Soerensen, K. E.3; Olsen, H. G.3; Skovgaard, Kerstin1; Wiinberg, B.3; Nielsen, O. L.3; Leifsson, P. S.3; Jensen, H. E.3; Kristensen, A. T.3; Iburg, T. M.3
1 National Veterinary Institute, Technical University of Denmark2 Section for Immunology and Vaccinology, National Veterinary Institute, Technical University of Denmark3 University of Copenhagen
Summary Sepsis is a common and often fatal complication in human patients in intensive care units. Relevant and well characterized animal models of sepsis may provide valuable information on pathophysiological mechanisms and be a mean of testing new therapeutic strategies. Large animal models of Staphylococcus aureus sepsis are rare, even though S. aureus increasingly affects human patients. Sepsis changes the haemostatic balance and leads to endothelial cell (EC) activation, coagulopathy and, in severe cases, disseminated intravascular coagulation (DIC). The aim of this study was to characterize the haemostatic and vascular alterations in a novel porcine model of severe S. aureus sepsis, investigating whether the changes fulfill the human clinical criteria for DIC. Five pigs were inoculated intravenously with S. aureus and two control animals were sham-inoculated. Blood samples were collected for thromboelastography (TEG) and assessment of plasma-based haemostatic parameters. Tissue was collected for histopathology and reverse transcriptase quantitative real-time polymerase chain reaction for measurement of mRNA encoding EC markers. All infected animals developed DIC; including procoagulant activation represented by hypercoagulable TEG profiles and prolonged clotting time. Histologically, numerous pulmonary thrombi were present in one pig. Inhibitor consumption was represented by decreasing antithrombin levels in infected pigs. Hyaline globules were found in three infected pigs, confirming fibrinolytic activation. EC activation was identified by expression of von Willebrand factor in small vessels together with elevated mRNA encoding activated EC markers. Severe haemostatic and vascular changes fulfilling the human criteria for DIC were therefore seen in all infected pigs. A tendency towards uncompensated DIC was seen in two animals.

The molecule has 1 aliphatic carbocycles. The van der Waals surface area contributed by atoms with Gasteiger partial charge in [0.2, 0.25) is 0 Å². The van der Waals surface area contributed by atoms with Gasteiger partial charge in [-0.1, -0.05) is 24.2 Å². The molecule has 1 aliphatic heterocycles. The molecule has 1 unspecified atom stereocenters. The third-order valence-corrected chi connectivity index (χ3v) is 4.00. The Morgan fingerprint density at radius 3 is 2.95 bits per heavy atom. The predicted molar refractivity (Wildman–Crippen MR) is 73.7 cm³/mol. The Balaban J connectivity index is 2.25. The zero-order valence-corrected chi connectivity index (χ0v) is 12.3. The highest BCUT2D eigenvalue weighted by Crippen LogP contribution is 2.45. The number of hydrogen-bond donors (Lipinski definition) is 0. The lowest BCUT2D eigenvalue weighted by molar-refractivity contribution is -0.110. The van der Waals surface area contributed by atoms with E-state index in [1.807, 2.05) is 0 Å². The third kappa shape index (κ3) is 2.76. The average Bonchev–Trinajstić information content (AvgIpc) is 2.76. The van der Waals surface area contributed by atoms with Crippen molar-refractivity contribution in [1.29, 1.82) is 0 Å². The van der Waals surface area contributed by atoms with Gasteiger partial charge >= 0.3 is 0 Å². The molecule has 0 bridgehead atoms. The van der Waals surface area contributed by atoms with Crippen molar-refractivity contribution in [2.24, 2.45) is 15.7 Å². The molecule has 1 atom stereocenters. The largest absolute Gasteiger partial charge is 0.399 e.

Journal of Comparative Pathology, 2013, Vol 149, Issue 4, p. 463-474